The average cost for a four hour trip in Treasure Island is $598, while the average cost for an 8 hour trip is $1164. Prices can vary based on trip duration, boat size and amenities, and the type of fishing your group is looking to do. View all Treasure Island Charters here.
The following boats offer shared trips in Treasure Island:Anglers Dream Fishing
The most common charter boat types in Treasure Island are:
The average charter boat size in Treasure Island is 27 feet.
Many brides and grooms have repeated vows on the beaches of Treasure Island, a beautiful resort city on Florida’s Gulf Coast. The sunsets are truly spectacular, and walking along the sandy beaches is truly romantic. Anglers traveling to Treasure Island will also fall in love, with the many fishing opportunities throughout the island. Treasure Island is just west of St. Petersburg. There are intercoastal bays to the east and the extravagant Gulf of Mexico to the west. Anglers truly have the world at their fingertips when fishing Treasure Island. The main road through Treasure Island is State Road 699, running north and south. There are hotels and restaurants on every side of the road with bridges at either end of the island. These bridges are great fishing spots for anglers looking to fish from the shore. Sheepshead, trout, snook, and redfish are found close to shore. The bridge on the northside of Treasure Island passes over John’s Pass, an inlet from the ocean to the intercoastal bays. Plankton and nutrients find their way through the pass, leading gamefish to the anglers. Again, fishing from the shore you’ll find whiting, flounder, sheepshead, trout and redfish, just to name a few.
Redfish is a very popular Treasure Island inshore species. The local captains and guides are very familiar with this bottom dweller. Redfish, also known as red drum, are part of the drum family and recognized by the grunting noise they make when under duress. They are tan or bronze color with dark spot(s) at the beginning of their tail. When fishing with live or cut bait, use shrimp, crab, or mullet. Some anglers will also use a popping cork, a top-water lure that imitates shrimp and crab. Redfish is mostly catch-and-release throughout SW Florida. Another desirable inshore species in Treasure Island is the spotted seatrout, also known as speckled trout. They are found in shallow waters during the early morning, then move deeper as the temperatures warm up. They too feed on shrimp and crab; or try pinfish, minnows, menhaden, or juvenile croakers. Anglers are catching speckled trout throughout the year, with peak season occurring in early summer months (May - July). Flounder is a third inshore species attracting Treasure Island fishermen and women. Flounder are flatfish, much like halibut in the Pacific Northwest. They are bottom dwellers and will lay on the ocean floor waiting to attack their food. Finger mullet and minnows are great options for bait when fishing for flounder. Or try live or frozen shrimp, cut bait or jigs. Flounder are known for striking fast and then running back into their hiding hole, so be ready to start reeling once you feel the strike. Other Treasure Island inshore species include sheepshead, snook, and tarpon.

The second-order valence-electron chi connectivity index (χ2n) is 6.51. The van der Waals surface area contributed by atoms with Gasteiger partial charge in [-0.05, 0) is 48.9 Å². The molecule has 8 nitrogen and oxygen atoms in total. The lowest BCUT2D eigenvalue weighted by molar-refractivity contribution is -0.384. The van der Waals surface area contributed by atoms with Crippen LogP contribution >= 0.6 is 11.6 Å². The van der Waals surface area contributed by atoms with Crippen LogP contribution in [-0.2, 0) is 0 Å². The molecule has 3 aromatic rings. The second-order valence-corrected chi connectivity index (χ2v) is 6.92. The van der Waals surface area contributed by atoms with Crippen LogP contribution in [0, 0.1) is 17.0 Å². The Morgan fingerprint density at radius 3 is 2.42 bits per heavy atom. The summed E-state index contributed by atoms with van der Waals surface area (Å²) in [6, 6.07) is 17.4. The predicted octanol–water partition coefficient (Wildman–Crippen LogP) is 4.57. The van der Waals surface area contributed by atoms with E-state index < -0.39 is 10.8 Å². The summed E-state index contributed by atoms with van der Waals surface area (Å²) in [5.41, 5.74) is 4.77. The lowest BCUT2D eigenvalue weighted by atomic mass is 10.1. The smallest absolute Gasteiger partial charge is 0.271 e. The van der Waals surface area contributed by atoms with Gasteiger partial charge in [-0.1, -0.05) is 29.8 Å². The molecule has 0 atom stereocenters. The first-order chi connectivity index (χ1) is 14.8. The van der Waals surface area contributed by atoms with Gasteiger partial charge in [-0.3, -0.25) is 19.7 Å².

A favorite species for Treasure Island offshore charters is kingfish, or king mackerel. The local captains participate in a yearly tournament targeting this coveted species. Kingfish are large, silver game fish with thin lateral line that noticeably drops from their shoulder to tail at the midsection. They like to feed on shiny fish such as anchovies, sardines, and even spanish mackerel. Treasure Island charters will troll for kingfish near deep ledges or artificial reefs. Anglers like fishing for kingfish because they put up a good fight and provide a tasty dinner afterwards. Another tasty fish caught by Treasure Island charters are mahi mahi, also known as dolphin or dorado. Mahi prefer staying near the top of the water looking for food under floating grass beds or floating debris. Again, charters are trolling the Gulf of Mexico when fishing for mahi. Once you have one on the hook, keep it in the water so others on the boat can continue to catch the other members of the mahi school during the feeding frenzy. You’re sure to get good numbers in a short amount of time. Back at the house, fire up the grill and enjoy delicious mahi dinner. The Gulf of Mexico is a unique fishing ground for Treasure Island charters. You can travel 20-30 miles out and still be in waters 50-70 feet deep. This topography is fantastic when fishing for grouper or snapper. These are bottom dwelling species that inhabit the many artificial reefs of the gulf. Treasure Island captains will often bottom fish small baitfish to lure grouper to the line. Act fast; grouper are known to strike the hook then run to their cave. If you don’t start reeling quick enough there’s a good chance the line will break as it’s dragged across the rough coral.
Come fall in love with the beautiful beaches and fishing throughout Treasure Island. Whether you’re fishing the inshore waters for redfish and trout, or on an offshore adventure for kingfish and mahi, a local Treasure Island charter will get you hooked up. Start the adventure today!